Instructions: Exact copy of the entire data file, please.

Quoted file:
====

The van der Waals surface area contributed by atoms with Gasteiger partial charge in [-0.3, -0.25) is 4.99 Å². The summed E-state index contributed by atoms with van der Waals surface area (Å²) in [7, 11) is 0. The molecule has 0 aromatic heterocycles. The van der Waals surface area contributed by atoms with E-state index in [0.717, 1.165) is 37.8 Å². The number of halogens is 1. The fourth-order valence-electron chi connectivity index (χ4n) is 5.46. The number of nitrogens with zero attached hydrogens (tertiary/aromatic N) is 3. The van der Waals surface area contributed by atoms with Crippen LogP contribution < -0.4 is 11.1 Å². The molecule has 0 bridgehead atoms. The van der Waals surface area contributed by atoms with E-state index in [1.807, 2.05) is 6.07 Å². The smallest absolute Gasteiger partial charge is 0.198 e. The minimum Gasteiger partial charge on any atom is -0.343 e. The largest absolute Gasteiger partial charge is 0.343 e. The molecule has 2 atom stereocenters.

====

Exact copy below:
The van der Waals surface area contributed by atoms with Gasteiger partial charge in [-0.3, -0.25) is 4.99 Å². The summed E-state index contributed by atoms with van der Waals surface area (Å²) in [7, 11) is 0. The molecule has 0 aromatic heterocycles. The van der Waals surface area contributed by atoms with E-state index in [0.717, 1.165) is 37.8 Å². The number of halogens is 1. The fourth-order valence-electron chi connectivity index (χ4n) is 5.46. The number of nitrogens with zero attached hydrogens (tertiary/aromatic N) is 3. The van der Waals surface area contributed by atoms with Crippen LogP contribution < -0.4 is 11.1 Å². The molecule has 0 bridgehead atoms. The van der Waals surface area contributed by atoms with E-state index in [1.807, 2.05) is 6.07 Å². The smallest absolute Gasteiger partial charge is 0.198 e. The minimum Gasteiger partial charge on any atom is -0.343 e. The largest absolute Gasteiger partial charge is 0.343 e. The molecule has 2 atom stereocenters.